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Energy Sources

Some energy sources have advantages for specific uses or locations. For example, fuels from petroleum are well suited for transportation because they pack a lot of energy in a small space and are easily transported and stored. Solar photovoltaics are well suited for heating or electricity generation in desert climates or other sunny places with lots of flat, open space. Small hydroelectric installations are a good solution for supplying power or mechanical energy close to where it is used. Coal is widely used for power generation in many fast-developing countries—including China, India, and many others—because domestic supplies are readily available.

Efficiency is an important factor in energy costs. How efficiently can the energy be produced, delivered, and used? How much energy value is lost in that process, and how much ends up being transformed into useful work? Industries that produce or use energy continually look for ways to improve efficiency, since this is a key to making their products more competitive.

The ideal energy source—cheap, plentiful, and pollution-free—may prove unattainable in our lifetime, but that is the ultimate goal. The energy industry is continuing to improve its technologies and practices, to produce and use energy more efficiently and cleanly. A future source may be hydrogen-based.

Energy resources are often categorized as renewable or nonrenewable.

Renewable energy resources

Renewable energy resources are those that can be replenished quickly—examples are solar power, biomass, geothermal, hydroelectric, wind power, and fast-reaction nuclear power. Renewable energy sources supply about seven percent of energy needs in the United States; the other 93 percent comes from nonrenewables. The two largest categories of renewable energy now in use in the U.S. are biomass—primarily wood wastes that are used by the forest products industry to generate electricity and heat—and hydroelectricity.

In most cases, fossil energy resources are currently more affordable and easier to store and transport than renewable sources. For renewables to become more widely used, many hurdles must be overcome—most related to producing and distributing renewable energy more economically.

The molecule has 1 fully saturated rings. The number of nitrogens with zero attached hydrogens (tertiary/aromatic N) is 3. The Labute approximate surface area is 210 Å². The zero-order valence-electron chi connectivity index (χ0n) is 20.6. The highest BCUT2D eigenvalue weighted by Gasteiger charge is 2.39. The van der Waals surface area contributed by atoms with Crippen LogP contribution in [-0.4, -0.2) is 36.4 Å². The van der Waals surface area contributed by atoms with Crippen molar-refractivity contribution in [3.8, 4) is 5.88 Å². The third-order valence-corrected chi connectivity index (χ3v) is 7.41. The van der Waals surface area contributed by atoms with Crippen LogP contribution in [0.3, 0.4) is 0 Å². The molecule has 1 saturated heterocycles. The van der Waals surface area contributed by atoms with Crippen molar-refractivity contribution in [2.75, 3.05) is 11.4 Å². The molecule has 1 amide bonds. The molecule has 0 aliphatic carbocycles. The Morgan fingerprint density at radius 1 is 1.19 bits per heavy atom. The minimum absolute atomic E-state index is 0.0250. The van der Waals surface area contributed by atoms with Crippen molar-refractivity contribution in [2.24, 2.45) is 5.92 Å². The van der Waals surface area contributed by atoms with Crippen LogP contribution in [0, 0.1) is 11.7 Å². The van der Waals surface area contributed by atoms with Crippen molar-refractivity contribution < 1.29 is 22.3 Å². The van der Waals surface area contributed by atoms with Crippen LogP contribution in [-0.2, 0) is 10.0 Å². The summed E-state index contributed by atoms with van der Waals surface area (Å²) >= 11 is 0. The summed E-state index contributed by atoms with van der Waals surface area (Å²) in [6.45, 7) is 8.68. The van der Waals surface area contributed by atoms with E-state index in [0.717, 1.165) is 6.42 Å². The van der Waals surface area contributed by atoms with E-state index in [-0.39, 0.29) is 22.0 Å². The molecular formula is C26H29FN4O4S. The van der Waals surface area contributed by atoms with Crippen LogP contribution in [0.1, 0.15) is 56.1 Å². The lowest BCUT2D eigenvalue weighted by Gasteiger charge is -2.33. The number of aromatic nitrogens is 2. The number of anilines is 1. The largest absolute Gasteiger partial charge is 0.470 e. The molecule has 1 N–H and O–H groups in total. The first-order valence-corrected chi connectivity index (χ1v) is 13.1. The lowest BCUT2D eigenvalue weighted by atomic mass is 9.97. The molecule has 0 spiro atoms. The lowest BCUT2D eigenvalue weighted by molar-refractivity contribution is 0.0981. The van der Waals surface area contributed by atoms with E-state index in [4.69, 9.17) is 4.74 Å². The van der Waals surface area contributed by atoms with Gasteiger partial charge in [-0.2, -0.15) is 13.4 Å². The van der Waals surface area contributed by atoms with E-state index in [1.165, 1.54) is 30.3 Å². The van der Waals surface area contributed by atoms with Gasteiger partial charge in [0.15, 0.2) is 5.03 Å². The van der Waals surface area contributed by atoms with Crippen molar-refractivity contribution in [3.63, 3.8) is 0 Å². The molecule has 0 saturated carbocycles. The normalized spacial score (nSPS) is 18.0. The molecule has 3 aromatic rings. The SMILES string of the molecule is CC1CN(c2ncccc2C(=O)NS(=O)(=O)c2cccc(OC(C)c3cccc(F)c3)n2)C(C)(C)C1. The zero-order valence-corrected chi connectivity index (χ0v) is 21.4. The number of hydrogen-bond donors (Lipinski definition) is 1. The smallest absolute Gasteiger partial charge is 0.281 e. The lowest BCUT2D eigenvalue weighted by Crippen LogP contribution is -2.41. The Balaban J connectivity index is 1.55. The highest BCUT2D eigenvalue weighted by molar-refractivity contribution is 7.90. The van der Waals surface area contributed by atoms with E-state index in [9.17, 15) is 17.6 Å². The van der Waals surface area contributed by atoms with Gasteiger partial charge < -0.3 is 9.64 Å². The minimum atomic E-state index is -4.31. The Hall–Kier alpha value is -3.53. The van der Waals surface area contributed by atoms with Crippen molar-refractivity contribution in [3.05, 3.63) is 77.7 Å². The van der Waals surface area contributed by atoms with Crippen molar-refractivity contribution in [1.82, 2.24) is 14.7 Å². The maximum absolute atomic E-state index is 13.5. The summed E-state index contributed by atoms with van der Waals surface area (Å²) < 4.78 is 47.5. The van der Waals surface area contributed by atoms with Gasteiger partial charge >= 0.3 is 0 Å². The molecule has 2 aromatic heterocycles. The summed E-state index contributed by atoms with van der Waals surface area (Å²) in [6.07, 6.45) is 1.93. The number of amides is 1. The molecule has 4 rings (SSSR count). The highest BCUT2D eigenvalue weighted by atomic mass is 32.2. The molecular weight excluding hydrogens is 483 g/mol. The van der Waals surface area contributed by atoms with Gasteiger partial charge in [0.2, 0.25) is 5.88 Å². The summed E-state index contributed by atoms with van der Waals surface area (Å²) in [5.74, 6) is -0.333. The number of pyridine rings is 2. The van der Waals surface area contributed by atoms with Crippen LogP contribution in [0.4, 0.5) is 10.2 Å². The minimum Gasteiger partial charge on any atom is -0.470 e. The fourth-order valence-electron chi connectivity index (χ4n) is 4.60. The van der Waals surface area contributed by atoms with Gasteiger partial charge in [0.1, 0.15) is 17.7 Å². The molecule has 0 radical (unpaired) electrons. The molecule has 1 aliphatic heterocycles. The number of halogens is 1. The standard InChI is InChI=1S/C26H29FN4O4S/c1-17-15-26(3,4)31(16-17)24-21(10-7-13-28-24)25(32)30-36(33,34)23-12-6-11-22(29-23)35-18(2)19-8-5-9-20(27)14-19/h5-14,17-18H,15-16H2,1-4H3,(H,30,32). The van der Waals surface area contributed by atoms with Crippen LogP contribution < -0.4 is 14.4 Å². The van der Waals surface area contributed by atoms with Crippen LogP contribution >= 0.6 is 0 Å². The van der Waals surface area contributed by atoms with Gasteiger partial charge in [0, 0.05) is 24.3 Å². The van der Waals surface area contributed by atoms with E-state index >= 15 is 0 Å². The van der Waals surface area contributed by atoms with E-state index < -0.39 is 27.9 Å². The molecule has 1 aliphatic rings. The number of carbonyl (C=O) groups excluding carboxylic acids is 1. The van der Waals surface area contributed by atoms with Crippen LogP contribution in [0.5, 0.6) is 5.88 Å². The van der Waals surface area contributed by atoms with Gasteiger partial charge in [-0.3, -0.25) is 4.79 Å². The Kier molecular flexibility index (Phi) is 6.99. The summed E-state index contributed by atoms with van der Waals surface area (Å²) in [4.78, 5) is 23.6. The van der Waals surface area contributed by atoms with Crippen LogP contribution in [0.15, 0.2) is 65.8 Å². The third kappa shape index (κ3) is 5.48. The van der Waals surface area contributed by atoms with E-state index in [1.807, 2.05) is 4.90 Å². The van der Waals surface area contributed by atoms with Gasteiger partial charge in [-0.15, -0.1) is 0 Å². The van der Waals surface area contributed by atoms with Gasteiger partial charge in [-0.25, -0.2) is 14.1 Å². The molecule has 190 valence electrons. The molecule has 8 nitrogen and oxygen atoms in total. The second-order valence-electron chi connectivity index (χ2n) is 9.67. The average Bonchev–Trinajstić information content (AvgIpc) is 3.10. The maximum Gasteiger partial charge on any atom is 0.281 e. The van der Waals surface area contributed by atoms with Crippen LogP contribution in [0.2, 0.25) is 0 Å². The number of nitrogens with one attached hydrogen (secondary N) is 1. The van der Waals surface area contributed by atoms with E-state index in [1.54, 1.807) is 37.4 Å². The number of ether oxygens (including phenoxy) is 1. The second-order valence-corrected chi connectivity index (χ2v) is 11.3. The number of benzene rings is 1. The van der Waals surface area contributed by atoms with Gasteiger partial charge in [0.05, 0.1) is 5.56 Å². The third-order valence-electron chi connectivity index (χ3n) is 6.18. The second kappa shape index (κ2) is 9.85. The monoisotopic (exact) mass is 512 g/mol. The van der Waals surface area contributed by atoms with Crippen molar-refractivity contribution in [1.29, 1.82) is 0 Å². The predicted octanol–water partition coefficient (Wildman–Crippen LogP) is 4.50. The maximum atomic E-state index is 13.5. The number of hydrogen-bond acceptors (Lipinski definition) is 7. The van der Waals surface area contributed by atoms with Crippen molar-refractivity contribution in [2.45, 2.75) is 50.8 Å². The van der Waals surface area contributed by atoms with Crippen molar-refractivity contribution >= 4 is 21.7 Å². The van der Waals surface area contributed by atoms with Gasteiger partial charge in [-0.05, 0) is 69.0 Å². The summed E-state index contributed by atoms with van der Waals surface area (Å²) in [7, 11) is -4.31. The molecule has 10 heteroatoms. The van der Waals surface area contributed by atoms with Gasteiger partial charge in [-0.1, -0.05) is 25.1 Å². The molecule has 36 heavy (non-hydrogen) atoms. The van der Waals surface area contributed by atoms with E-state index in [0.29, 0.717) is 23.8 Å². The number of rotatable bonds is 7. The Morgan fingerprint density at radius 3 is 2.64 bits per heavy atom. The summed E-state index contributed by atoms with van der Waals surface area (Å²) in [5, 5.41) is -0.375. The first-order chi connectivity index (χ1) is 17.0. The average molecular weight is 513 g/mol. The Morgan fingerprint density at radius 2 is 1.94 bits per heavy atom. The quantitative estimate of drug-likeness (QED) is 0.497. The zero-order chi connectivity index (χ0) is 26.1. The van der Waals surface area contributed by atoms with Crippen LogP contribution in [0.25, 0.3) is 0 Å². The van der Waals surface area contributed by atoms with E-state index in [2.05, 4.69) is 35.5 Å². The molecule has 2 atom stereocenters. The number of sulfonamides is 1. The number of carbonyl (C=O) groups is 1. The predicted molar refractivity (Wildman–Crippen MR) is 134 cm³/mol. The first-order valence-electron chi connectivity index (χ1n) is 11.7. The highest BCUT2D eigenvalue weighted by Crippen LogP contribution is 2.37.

How far into the future will energy resources be available to supply our needs? The sustainability of any particular energy resource is an important consideration in determining where to invest in energy technology and infrastructure. All energy resources, whether renewable or nonrenewable, must be used efficiently and sustainably in order to safeguard the future for ourselves and our children.

Nonrenewable energy resources

Nonrenewable energy resources include coal, oil, natural gas, and uranium-235, which is used to fuel slow-reaction nuclear power. Projections of how long a nonrenewable energy resource will last depend on many changeable factors. These include the growth rate of consumption, and estimates of how much of the remaining resources can be economically recovered. New exploration and production technologies often increase the ability of producers to locate and recover resources. World reserves of fossil energy are projected to last for many more decades—and, in the case of coal, for centuries.

Since the beginning of the industrial revolution, significant progress has been made in the efficient use of fossil fuels. For example, new gas-powered fuel cells are 40 percent to 80 percent efficient, with no combustion or emissions involved in the energy conversion process. Likewise, the next generation of hybrid-fuel cars will improve efficiency by capturing kinetic energy from the wheels to power the battery.

Hybrid cars that use electricity from batteries together with gasoline are providing new transportation options. Automakers also are developing fuels cells that extract hydrogen from gasoline or methanol. Like batteries, fuel cells rely on chemical reactions rather than combustion.